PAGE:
And as usual can’t wait for the accuracy test to see how it goes. I’m thinking we are in for a surprise.


  3. B.B.,

    Thanks for all of the work. If they could make a modern, multi-pump pellet shooter that would (guarantee) a 5+1+1+1+1,….. I would be interested. I have always been a fan of the 880 platform/style/pump arm. Adult sized with some upgrades. That would be good seller,… I would think.

    Good Day to one and all,…… Chris


    • Chris,

      You just might have to get you one of those new multi-pumps. She doesn’t have much going for her in the looks department, but I hear she is a really good cook.


      • RR,

        I would be all over an adult sized 880 that could do the 5 + 1 routine. Descent trigger (Maximus tune-able type), decent (read long) scope rail and a magazine. Synthetic stock is fine. Keep it light. Oh yea,… Ambi.,….. including bolt. Done right,… I would go 150-200.

        Chris


  4. BB,

    LOL! You have really been enjoying playing with this old gal, haven’t you? “Let’s think of another excuse, uh test we can do with this airgun.” That’s OK, I understand.

    As for the new hammer spring, I would most definitely check into that. I get the feeling that once this crowd sees what it will do, they will really be drooling after this one.


  5. B.B.,

    I have spent a little time thinking and reading about the Nitro Piston Elite power plant. So, although I haven’t shot one, I have arrived at some surmises. It seems to be an incremental improvement; but then, I think it is fairly obvious. My other surmise it that the B19 platform is still a B19 platform. Could be something like putting lipstick on a pig.
    I seem to remember you had a Lothar Walther barrel made for a B3 once. Perhaps such a barrel could improve on the common B19 barrel (although I know there are variations on B19s. Of course, after purchasing the barrel, it might still be much better to purchase a HW97 or a TX200 or consider a PCP.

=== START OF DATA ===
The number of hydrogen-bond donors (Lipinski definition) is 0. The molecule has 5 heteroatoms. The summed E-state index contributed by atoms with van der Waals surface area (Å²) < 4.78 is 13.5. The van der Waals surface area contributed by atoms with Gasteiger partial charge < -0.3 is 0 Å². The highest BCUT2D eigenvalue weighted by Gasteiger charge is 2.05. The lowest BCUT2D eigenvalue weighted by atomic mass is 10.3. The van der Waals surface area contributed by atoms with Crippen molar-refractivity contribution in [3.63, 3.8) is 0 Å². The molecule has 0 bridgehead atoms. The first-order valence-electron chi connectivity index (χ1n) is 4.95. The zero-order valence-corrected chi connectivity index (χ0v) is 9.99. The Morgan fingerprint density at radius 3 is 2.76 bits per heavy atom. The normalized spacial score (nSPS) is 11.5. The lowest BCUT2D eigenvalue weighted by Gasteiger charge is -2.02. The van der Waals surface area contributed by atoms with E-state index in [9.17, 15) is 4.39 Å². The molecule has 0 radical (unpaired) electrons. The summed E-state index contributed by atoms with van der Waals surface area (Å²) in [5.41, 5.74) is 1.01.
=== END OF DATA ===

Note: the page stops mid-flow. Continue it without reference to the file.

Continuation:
I have nothing against the B19 platform. I have a couple, both Nitro Piston. I even like the NP Elite although I don’t know if the B19 platform and barrel will allow it to show off well. I may never know.

    ~ken



    • Ken
      Funny you mention barrel changes.

      I’m right now getting ready to put a .22 caliber 12″ barrel in my Condor SS. Why? Cause I had really good luck with a .22 caliber Talon SS with that same barrel.

      Plus what I have noticed is the barrels that fit the regular Condor and Talon and Talon SS are a bigger outside diameter and will fit the Condor SS. So I’m hoping my Condor SS will pick up some accuracy with the heavier diameter barrel that’s used in the other small bore AirForce guns.

      I talked about going to the Mountain Air .30 caliber barrel that is suppose to fit these small bore AirForce guns. But I wanted to try this .22 caliber 12″ AirForce barrel like the Talon SS uses that I had a while back. If it proves out good then I’m going to see if the .30 caliber barrel works out.

      If so that makes for a pretty universal gun. And for some reason if I don’t try I feel like I’m missing something you know what I mean. 🙂



        • Ken
          Thank you. And I do have a good feeling about it.

          Problem is. If it’s accurate do I want to take that barrel out to try the .30 caliber barrel. Plus factor in the cost of that barrel and buying some .30 caliber pellets to try.

          At least one thing about it all is the small bore AirForce barrels are easy to change.

          And as it goes. Who said anything good is easy to do. But hey. It keeps me occupied. 🙂


          • Gunfun1,

            Those are the kinds of questions that nag me.

            I must disagree on one point. If manufactured well, and I believe AirForce do a great job, the changing of the barrels will probably be easy and work at least as well as the barrel you remove.

            As you mention, there is the issue of cost for us mere mortals. Decisions, decisions, decisions …

            I can afford the only NP Elite break barrel I have seen, money wise, but not wife wise.

            ~ken


            • Ken
              Yep on manufacturing and yes wife wise and my daughters.

              Don’t know about you. But money money money. It’s like a avlanche. You get it it all built up. Then in a blink of a eye it all tumbles away.